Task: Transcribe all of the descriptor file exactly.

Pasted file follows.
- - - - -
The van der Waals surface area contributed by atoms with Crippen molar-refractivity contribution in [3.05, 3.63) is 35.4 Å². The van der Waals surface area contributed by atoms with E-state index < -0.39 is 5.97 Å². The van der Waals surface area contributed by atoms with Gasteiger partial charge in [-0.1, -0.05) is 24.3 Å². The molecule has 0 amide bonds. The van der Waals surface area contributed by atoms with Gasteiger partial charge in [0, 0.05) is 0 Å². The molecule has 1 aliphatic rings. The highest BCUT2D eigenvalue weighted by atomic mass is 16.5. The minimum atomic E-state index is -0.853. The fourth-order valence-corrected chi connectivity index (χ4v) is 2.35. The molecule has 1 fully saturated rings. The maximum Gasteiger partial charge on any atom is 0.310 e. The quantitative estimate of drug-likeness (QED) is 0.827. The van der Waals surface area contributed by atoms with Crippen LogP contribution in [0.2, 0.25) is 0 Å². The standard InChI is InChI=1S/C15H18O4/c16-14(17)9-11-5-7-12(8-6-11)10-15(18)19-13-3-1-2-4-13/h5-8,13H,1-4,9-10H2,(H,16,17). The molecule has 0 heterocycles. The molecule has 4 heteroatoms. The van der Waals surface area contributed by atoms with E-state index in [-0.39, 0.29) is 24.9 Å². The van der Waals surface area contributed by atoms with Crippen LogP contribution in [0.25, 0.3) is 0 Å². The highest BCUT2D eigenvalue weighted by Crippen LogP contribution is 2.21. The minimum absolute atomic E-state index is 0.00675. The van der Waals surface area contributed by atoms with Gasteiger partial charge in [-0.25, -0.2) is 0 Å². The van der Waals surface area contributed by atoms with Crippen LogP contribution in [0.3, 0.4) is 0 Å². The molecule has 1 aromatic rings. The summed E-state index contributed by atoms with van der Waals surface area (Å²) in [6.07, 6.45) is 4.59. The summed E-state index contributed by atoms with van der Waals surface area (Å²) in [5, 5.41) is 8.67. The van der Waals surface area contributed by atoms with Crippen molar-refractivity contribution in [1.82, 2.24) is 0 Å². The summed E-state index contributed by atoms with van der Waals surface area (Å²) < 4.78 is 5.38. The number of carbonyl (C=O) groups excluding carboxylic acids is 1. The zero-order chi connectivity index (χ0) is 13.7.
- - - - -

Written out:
The van der Waals surface area contributed by atoms with Crippen molar-refractivity contribution in [3.05, 3.63) is 35.4 Å². The van der Waals surface area contributed by atoms with E-state index < -0.39 is 5.97 Å². The van der Waals surface area contributed by atoms with Gasteiger partial charge in [-0.1, -0.05) is 24.3 Å². The molecule has 0 amide bonds. The van der Waals surface area contributed by atoms with Gasteiger partial charge in [0, 0.05) is 0 Å². The molecule has 1 aliphatic rings. The highest BCUT2D eigenvalue weighted by atomic mass is 16.5. The minimum atomic E-state index is -0.853. The fourth-order valence-corrected chi connectivity index (χ4v) is 2.35. The molecule has 1 fully saturated rings. The maximum Gasteiger partial charge on any atom is 0.310 e. The quantitative estimate of drug-likeness (QED) is 0.827. The van der Waals surface area contributed by atoms with Crippen LogP contribution in [0.2, 0.25) is 0 Å². The standard InChI is InChI=1S/C15H18O4/c16-14(17)9-11-5-7-12(8-6-11)10-15(18)19-13-3-1-2-4-13/h5-8,13H,1-4,9-10H2,(H,16,17). The molecule has 0 heterocycles. The molecule has 4 heteroatoms. The van der Waals surface area contributed by atoms with E-state index in [-0.39, 0.29) is 24.9 Å². The van der Waals surface area contributed by atoms with Crippen LogP contribution in [0.25, 0.3) is 0 Å². The highest BCUT2D eigenvalue weighted by Crippen LogP contribution is 2.21. The minimum absolute atomic E-state index is 0.00675. The van der Waals surface area contributed by atoms with Gasteiger partial charge in [-0.25, -0.2) is 0 Å². The van der Waals surface area contributed by atoms with Crippen LogP contribution in [0.3, 0.4) is 0 Å². The molecule has 1 aromatic rings. The summed E-state index contributed by atoms with van der Waals surface area (Å²) in [6.07, 6.45) is 4.59. The summed E-state index contributed by atoms with van der Waals surface area (Å²) in [5, 5.41) is 8.67. The van der Waals surface area contributed by atoms with Crippen molar-refractivity contribution in [1.82, 2.24) is 0 Å². The summed E-state index contributed by atoms with van der Waals surface area (Å²) < 4.78 is 5.38. The number of carbonyl (C=O) groups excluding carboxylic acids is 1. The zero-order chi connectivity index (χ0) is 13.7.